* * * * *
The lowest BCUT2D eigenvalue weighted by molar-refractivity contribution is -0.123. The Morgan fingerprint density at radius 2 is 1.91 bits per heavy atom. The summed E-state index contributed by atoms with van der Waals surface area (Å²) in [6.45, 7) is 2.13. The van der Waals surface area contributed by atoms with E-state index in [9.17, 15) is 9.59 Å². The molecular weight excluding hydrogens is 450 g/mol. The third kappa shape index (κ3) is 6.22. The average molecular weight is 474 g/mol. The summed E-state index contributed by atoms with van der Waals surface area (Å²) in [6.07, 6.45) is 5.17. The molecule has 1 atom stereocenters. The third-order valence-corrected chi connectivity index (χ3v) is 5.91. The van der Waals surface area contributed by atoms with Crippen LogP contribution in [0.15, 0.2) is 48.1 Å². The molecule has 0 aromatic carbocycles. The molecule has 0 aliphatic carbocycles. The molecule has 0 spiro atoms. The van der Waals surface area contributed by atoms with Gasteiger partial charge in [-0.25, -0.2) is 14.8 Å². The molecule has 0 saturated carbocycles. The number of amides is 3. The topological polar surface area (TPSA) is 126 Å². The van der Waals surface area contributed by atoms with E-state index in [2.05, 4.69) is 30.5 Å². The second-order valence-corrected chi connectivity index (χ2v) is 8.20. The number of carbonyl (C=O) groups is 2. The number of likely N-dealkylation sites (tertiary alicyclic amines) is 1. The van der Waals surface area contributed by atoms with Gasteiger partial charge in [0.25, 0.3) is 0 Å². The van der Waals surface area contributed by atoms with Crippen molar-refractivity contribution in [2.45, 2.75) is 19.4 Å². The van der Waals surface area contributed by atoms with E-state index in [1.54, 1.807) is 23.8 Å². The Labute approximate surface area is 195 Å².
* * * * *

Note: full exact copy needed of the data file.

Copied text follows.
The lowest BCUT2D eigenvalue weighted by molar-refractivity contribution is -0.123. The Morgan fingerprint density at radius 2 is 1.91 bits per heavy atom. The summed E-state index contributed by atoms with van der Waals surface area (Å²) in [6.45, 7) is 2.13. The van der Waals surface area contributed by atoms with E-state index in [9.17, 15) is 9.59 Å². The molecular weight excluding hydrogens is 450 g/mol. The third kappa shape index (κ3) is 6.22. The average molecular weight is 474 g/mol. The summed E-state index contributed by atoms with van der Waals surface area (Å²) in [6.07, 6.45) is 5.17. The molecule has 1 atom stereocenters. The third-order valence-corrected chi connectivity index (χ3v) is 5.91. The van der Waals surface area contributed by atoms with Crippen LogP contribution in [0.15, 0.2) is 48.1 Å². The molecule has 0 aromatic carbocycles. The molecule has 0 aliphatic carbocycles. The molecule has 0 spiro atoms. The van der Waals surface area contributed by atoms with Gasteiger partial charge in [-0.25, -0.2) is 14.8 Å². The molecule has 0 saturated carbocycles. The number of amides is 3. The topological polar surface area (TPSA) is 126 Å². The van der Waals surface area contributed by atoms with E-state index in [2.05, 4.69) is 30.5 Å². The second-order valence-corrected chi connectivity index (χ2v) is 8.20. The number of carbonyl (C=O) groups is 2. The number of likely N-dealkylation sites (tertiary alicyclic amines) is 1. The van der Waals surface area contributed by atoms with Gasteiger partial charge in [0.25, 0.3) is 0 Å². The van der Waals surface area contributed by atoms with Crippen molar-refractivity contribution in [2.45, 2.75) is 19.4 Å². The van der Waals surface area contributed by atoms with E-state index in [1.54, 1.807) is 23.8 Å². The Labute approximate surface area is 195 Å².